Difference between revisions of "Granth-Sāhib"

From Hindupedia, the Hindu Encyclopedia
(Contents of Granth-Sāhib)
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Granth-Sāhib literally means ‘the Master-Book’.
 
Granth-Sāhib literally means ‘the Master-Book’.
  
Sikhism is the youngest of all the religions in the world. It was started by Guru Nānak (A. D. 1469-1539) and developed and nourished by nine more Gurus of whom the last was the illustrious Guru Gobind Singh (A. D. 1666-1708).  
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Sikhism is the youngest of all the religions in the world. It was started by Guru Nānak (CE 1469-1539) and developed and nourished by nine more Gurus of whom the last was the illustrious Guru Gobind Singh (CE 1666-1708).  
  
 
==Sikh Guru's Contribution in Granth-Sāhib==
 
==Sikh Guru's Contribution in Granth-Sāhib==
The basic scripture of Sikhism is the ĀcLi-Granth, also known as Granth Sāhib or Śri Guru Granth-Sāhib. The fifth Guru, Guru Arjan Dev (A. D. 1563-1606) compiled the original edition of the Granth-Sāhib in A. D. 1604. Then it was revised by Guru Gobind Singh in A. D. 1705 by including the hymns of Guru Tegh Bahādur (A. D. 1621-1675) also. In A. D. 1708, he declared that there would be no more Gurus to guide the Sikhs. The Book itself would be the Guru and hence it should be revered very much.  
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The basic scripture of Sikhism is the ĀcLi-Granth, also known as Granth Sāhib or Śri Guru Granth-Sāhib. The fifth Guru, Guru Arjan Dev (CE 1563-1606) compiled the original edition of the Granth-Sāhib in CE 1604. Then it was revised by Guru Gobind Singh in A. D. 1705 by including the hymns of Guru Tegh Bahādur (CE 1621-1675) also. In CE 1708, he declared that there would be no more Gurus to guide the Sikhs. The Book itself would be the Guru and hence it should be revered very much.  
  
 
==Hymns of Sikh Gurus==
 
==Hymns of Sikh Gurus==
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==Hymns of Saints==
 
==Hymns of Saints==
 
Compositions of other saints, known as Bhagats, have also been included. The saints whose hymns forms a part of the book are:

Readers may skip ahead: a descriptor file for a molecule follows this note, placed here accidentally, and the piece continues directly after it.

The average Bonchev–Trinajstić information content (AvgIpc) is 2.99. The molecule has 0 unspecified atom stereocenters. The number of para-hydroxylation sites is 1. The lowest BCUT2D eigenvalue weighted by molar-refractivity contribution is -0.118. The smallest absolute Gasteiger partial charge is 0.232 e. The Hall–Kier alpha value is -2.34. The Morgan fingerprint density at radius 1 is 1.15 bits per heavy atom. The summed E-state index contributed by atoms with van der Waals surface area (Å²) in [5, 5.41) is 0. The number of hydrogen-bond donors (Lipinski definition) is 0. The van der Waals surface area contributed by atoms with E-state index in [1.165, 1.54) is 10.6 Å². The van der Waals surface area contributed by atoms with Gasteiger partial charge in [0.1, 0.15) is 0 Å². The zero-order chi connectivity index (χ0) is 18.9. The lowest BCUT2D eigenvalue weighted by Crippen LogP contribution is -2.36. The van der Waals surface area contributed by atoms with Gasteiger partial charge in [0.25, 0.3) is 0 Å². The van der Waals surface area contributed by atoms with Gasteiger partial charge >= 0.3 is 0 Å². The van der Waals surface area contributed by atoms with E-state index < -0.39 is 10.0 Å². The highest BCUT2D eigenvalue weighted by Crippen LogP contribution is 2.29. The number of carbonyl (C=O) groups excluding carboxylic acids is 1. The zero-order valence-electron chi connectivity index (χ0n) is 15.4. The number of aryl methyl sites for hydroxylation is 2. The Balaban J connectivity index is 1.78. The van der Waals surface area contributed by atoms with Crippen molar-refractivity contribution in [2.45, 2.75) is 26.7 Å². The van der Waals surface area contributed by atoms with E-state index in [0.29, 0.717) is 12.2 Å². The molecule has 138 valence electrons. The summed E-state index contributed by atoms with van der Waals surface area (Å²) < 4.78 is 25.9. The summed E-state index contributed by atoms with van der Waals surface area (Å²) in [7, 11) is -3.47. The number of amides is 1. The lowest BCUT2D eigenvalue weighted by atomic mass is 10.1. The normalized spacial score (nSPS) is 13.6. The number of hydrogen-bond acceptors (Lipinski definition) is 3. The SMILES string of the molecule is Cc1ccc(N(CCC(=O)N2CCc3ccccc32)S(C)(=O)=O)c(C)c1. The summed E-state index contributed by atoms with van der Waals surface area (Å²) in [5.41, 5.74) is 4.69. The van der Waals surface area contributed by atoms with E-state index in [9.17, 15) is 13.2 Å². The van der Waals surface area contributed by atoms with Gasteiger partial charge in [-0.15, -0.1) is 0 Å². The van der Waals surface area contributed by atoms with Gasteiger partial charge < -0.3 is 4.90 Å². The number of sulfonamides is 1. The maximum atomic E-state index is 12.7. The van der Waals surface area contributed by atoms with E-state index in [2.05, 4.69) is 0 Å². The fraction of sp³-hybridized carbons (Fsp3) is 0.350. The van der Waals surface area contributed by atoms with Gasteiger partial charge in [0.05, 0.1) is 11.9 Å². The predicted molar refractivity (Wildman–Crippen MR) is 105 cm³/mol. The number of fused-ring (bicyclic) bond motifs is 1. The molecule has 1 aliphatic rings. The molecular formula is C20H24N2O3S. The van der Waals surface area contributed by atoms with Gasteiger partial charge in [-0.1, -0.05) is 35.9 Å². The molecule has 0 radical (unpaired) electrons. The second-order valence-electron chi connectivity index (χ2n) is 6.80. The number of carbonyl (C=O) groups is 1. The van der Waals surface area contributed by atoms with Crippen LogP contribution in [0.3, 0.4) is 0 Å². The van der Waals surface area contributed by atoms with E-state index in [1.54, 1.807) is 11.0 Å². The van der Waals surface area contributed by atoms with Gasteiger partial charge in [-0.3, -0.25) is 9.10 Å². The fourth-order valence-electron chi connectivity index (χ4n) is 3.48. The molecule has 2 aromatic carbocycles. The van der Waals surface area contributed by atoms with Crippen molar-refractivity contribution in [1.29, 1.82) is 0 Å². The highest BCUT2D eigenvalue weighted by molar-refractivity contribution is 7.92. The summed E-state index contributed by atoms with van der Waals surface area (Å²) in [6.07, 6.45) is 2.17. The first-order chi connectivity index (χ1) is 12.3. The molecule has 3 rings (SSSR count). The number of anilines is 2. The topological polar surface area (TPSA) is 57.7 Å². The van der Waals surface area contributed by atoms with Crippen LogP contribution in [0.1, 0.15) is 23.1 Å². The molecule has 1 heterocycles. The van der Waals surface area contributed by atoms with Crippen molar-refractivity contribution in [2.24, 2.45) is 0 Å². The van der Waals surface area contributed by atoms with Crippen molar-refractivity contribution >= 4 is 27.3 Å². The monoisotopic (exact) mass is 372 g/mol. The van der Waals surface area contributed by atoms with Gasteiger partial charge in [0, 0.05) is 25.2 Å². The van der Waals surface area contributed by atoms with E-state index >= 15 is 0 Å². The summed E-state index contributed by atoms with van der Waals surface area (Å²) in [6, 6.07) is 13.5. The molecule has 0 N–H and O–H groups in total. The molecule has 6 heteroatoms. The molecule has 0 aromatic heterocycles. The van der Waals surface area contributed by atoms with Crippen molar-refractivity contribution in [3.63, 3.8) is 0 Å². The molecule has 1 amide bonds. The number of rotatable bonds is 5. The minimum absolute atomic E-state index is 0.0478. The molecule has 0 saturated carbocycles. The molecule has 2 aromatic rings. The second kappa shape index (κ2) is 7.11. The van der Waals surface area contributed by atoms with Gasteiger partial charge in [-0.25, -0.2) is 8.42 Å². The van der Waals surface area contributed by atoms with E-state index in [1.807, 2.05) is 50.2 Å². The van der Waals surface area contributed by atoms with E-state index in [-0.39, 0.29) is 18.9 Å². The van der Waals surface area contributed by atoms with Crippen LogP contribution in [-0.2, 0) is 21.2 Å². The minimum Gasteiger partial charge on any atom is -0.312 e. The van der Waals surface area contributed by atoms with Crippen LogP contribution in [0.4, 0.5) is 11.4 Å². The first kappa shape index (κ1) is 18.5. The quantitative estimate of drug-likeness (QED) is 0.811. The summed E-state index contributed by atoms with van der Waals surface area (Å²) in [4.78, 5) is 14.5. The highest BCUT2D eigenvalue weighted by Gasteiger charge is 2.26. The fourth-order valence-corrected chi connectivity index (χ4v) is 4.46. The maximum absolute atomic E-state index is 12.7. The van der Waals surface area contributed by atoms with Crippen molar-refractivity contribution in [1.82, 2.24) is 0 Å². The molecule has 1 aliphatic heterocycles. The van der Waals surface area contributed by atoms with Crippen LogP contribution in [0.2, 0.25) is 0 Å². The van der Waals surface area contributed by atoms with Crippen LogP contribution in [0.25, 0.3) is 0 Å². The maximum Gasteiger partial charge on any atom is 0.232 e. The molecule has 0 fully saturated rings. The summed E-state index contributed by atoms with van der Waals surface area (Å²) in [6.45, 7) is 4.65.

Compositions of other saints, known as Bhagats, have also been included. The saints whose hymns forms a part of the book are:
# 61 hymns of the Maharashtrian saint Nāmdev (A. D. 1270-1350)
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# 61 hymns of the Maharashtrian saint Nāmdev (CE 1270-1350)
# 39 of the mocī (shoe-maker caste) saint Raidas (15th cent. A. D.)  
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# 39 of the mocī (shoe-maker caste) saint Raidas (15th cent. CE)  
# 226 of Kabīr (A. D. 1440-1518)  
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# 226 of Kabīr (CE 1440-1518)  
  
 
==Content of Granth- Sāhib==
 
==Content of Granth- Sāhib==

Revision as of 16:05, 17 July 2016

By Swami Harshananda

Sometimes transliterated as: Granth-Sahib, Granth-SAhib, Granth-Saahib


Granth-Sāhib literally means ‘the Master-Book’.

Sikhism is the youngest of all the religions in the world. It was started by Guru Nānak (CE 1469-1539) and developed and nourished by nine more Gurus of whom the last was the illustrious Guru Gobind Singh (CE 1666-1708).

Sikh Guru's Contribution in Granth-Sāhib

The basic scripture of Sikhism is the ĀcLi-Granth, also known as Granth Sāhib or Śri Guru Granth-Sāhib. The fifth Guru, Guru Arjan Dev (CE 1563-1606) compiled the original edition of the Granth-Sāhib in CE 1604. Then it was revised by Guru Gobind Singh in A. D. 1705 by including the hymns of Guru Tegh Bahādur (CE 1621-1675) also. In CE 1708, he declared that there would be no more Gurus to guide the Sikhs. The Book itself would be the Guru and hence it should be revered very much.

Hymns of Sikh Gurus

The Book comprises of 6000 hymns. The Gurus represented and the hymns composed by them are as follows:

  1. Guru Nānak - 974 hymns
  2. Guru Aṅgad - 62 hymns
  3. Guru Amar Das- 907 hymns
  4. Guru Arjan Dev - 2,218 hymns
  5. Guru Tegh Bahādur - 115 hymns

Hymns of Saints

Compositions of other saints, known as Bhagats, have also been included. The saints whose hymns forms a part of the book are:

  1. 61 hymns of the Maharashtrian saint Nāmdev (CE 1270-1350)
  2. 39 of the mocī (shoe-maker caste) saint Raidas (15th cent. CE)
  3. 226 of Kabīr (CE 1440-1518)

Content of Granth- Sāhib

The Book starts with the Japji, the famous morning prayer. This is followed by Rahiras and Kirtan Sohila the evening and night prayers. The gist of its teaching is that God is one and his name is Sat or Truth. He is free from the cycle of birth and death. He can be realized only by the grace of the Guru. He also lives in our bodies. Repeating God’s nāma or name and remembering him through it is the chief mode of spiritual discipline.

References

  • The Concise Encyclopedia of Hinduism, Swami Harshananda, Ram Krishna Math, Bangalore